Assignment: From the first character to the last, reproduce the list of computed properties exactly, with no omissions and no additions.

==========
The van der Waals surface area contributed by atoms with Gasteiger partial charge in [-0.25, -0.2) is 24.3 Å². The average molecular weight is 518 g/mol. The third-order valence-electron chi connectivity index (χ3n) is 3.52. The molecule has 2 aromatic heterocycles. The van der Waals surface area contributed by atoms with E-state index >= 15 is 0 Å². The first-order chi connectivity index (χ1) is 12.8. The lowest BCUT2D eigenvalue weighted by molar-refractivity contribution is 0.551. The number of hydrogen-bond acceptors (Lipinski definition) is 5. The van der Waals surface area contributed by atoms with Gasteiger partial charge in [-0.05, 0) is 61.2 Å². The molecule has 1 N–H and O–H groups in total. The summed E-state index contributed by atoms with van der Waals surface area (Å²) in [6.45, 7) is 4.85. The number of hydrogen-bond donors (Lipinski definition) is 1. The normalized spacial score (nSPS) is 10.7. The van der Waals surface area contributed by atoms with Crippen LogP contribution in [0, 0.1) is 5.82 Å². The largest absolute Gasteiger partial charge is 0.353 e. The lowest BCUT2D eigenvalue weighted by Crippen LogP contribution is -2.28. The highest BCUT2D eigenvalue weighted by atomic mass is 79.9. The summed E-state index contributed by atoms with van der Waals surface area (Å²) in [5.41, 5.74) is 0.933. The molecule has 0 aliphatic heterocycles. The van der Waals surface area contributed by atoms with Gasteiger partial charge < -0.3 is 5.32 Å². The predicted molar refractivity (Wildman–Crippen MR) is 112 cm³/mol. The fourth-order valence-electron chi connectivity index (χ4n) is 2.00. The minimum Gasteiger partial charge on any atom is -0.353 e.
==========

The van der Waals surface area contributed by atoms with Gasteiger partial charge in [-0.25, -0.2) is 24.3 Å². The average molecular weight is 518 g/mol. The third-order valence-electron chi connectivity index (χ3n) is 3.52. The molecule has 2 aromatic heterocycles. The van der Waals surface area contributed by atoms with E-state index >= 15 is 0 Å². The first-order chi connectivity index (χ1) is 12.8. The lowest BCUT2D eigenvalue weighted by molar-refractivity contribution is 0.551. The number of hydrogen-bond acceptors (Lipinski definition) is 5. The van der Waals surface area contributed by atoms with Gasteiger partial charge in [-0.05, 0) is 61.2 Å². The molecule has 1 N–H and O–H groups in total. The summed E-state index contributed by atoms with van der Waals surface area (Å²) in [6.45, 7) is 4.85. The number of hydrogen-bond donors (Lipinski definition) is 1. The normalized spacial score (nSPS) is 10.7. The van der Waals surface area contributed by atoms with Crippen LogP contribution in [0, 0.1) is 5.82 Å². The largest absolute Gasteiger partial charge is 0.353 e. The lowest BCUT2D eigenvalue weighted by Crippen LogP contribution is -2.28. The highest BCUT2D eigenvalue weighted by atomic mass is 79.9. The summed E-state index contributed by atoms with van der Waals surface area (Å²) in [5.41, 5.74) is 0.933. The molecule has 0 aliphatic heterocycles. The van der Waals surface area contributed by atoms with Gasteiger partial charge < -0.3 is 5.32 Å². The predicted molar refractivity (Wildman–Crippen MR) is 112 cm³/mol. The fourth-order valence-electron chi connectivity index (χ4n) is 2.00. The minimum Gasteiger partial charge on any atom is -0.353 e.